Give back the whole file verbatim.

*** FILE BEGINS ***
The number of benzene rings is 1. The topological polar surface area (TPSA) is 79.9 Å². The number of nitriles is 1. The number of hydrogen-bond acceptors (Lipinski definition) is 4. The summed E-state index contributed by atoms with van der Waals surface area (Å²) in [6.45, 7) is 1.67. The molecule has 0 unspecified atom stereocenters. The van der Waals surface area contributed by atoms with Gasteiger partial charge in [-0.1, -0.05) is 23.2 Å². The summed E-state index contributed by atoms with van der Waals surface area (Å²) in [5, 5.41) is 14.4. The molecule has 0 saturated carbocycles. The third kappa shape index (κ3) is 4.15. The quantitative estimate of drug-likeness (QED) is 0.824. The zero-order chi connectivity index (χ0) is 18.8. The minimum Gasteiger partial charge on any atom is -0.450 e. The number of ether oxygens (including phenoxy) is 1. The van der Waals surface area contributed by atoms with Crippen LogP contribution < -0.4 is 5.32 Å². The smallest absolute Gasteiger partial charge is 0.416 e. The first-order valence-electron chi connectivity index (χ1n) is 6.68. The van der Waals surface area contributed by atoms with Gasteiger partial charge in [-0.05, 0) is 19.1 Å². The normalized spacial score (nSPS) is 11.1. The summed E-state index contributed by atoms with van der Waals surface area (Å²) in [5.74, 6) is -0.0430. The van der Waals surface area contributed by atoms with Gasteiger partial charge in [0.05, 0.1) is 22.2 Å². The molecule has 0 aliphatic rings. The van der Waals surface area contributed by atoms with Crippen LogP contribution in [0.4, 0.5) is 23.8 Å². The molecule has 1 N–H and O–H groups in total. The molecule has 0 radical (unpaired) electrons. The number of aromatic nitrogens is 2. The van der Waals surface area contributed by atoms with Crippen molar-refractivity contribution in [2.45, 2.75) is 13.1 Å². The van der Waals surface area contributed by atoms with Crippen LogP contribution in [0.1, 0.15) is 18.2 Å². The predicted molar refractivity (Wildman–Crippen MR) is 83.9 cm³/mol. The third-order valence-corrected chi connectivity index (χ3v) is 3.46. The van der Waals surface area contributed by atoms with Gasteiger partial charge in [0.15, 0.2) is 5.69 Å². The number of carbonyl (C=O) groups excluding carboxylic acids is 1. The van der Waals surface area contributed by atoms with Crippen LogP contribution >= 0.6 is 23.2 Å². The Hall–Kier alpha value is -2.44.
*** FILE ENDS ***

The number of benzene rings is 1. The topological polar surface area (TPSA) is 79.9 Å². The number of nitriles is 1. The number of hydrogen-bond acceptors (Lipinski definition) is 4. The summed E-state index contributed by atoms with van der Waals surface area (Å²) in [6.45, 7) is 1.67. The molecule has 0 unspecified atom stereocenters. The van der Waals surface area contributed by atoms with Gasteiger partial charge in [-0.1, -0.05) is 23.2 Å². The summed E-state index contributed by atoms with van der Waals surface area (Å²) in [5, 5.41) is 14.4. The molecule has 0 saturated carbocycles. The third kappa shape index (κ3) is 4.15. The quantitative estimate of drug-likeness (QED) is 0.824. The zero-order chi connectivity index (χ0) is 18.8. The minimum Gasteiger partial charge on any atom is -0.450 e. The number of ether oxygens (including phenoxy) is 1. The van der Waals surface area contributed by atoms with Crippen LogP contribution < -0.4 is 5.32 Å². The smallest absolute Gasteiger partial charge is 0.416 e. The first-order valence-electron chi connectivity index (χ1n) is 6.68. The van der Waals surface area contributed by atoms with Gasteiger partial charge in [-0.05, 0) is 19.1 Å². The normalized spacial score (nSPS) is 11.1. The summed E-state index contributed by atoms with van der Waals surface area (Å²) in [5.74, 6) is -0.0430. The van der Waals surface area contributed by atoms with Gasteiger partial charge in [0.05, 0.1) is 22.2 Å². The molecule has 0 aliphatic rings. The van der Waals surface area contributed by atoms with Crippen LogP contribution in [0.4, 0.5) is 23.8 Å². The molecule has 1 N–H and O–H groups in total. The molecule has 0 radical (unpaired) electrons. The number of aromatic nitrogens is 2. The van der Waals surface area contributed by atoms with Crippen molar-refractivity contribution in [2.45, 2.75) is 13.1 Å². The van der Waals surface area contributed by atoms with Crippen LogP contribution in [0.1, 0.15) is 18.2 Å². The predicted molar refractivity (Wildman–Crippen MR) is 83.9 cm³/mol. The third-order valence-corrected chi connectivity index (χ3v) is 3.46. The van der Waals surface area contributed by atoms with Gasteiger partial charge in [0.15, 0.2) is 5.69 Å². The number of carbonyl (C=O) groups excluding carboxylic acids is 1. The van der Waals surface area contributed by atoms with Crippen LogP contribution >= 0.6 is 23.2 Å². The Hall–Kier alpha value is -2.44.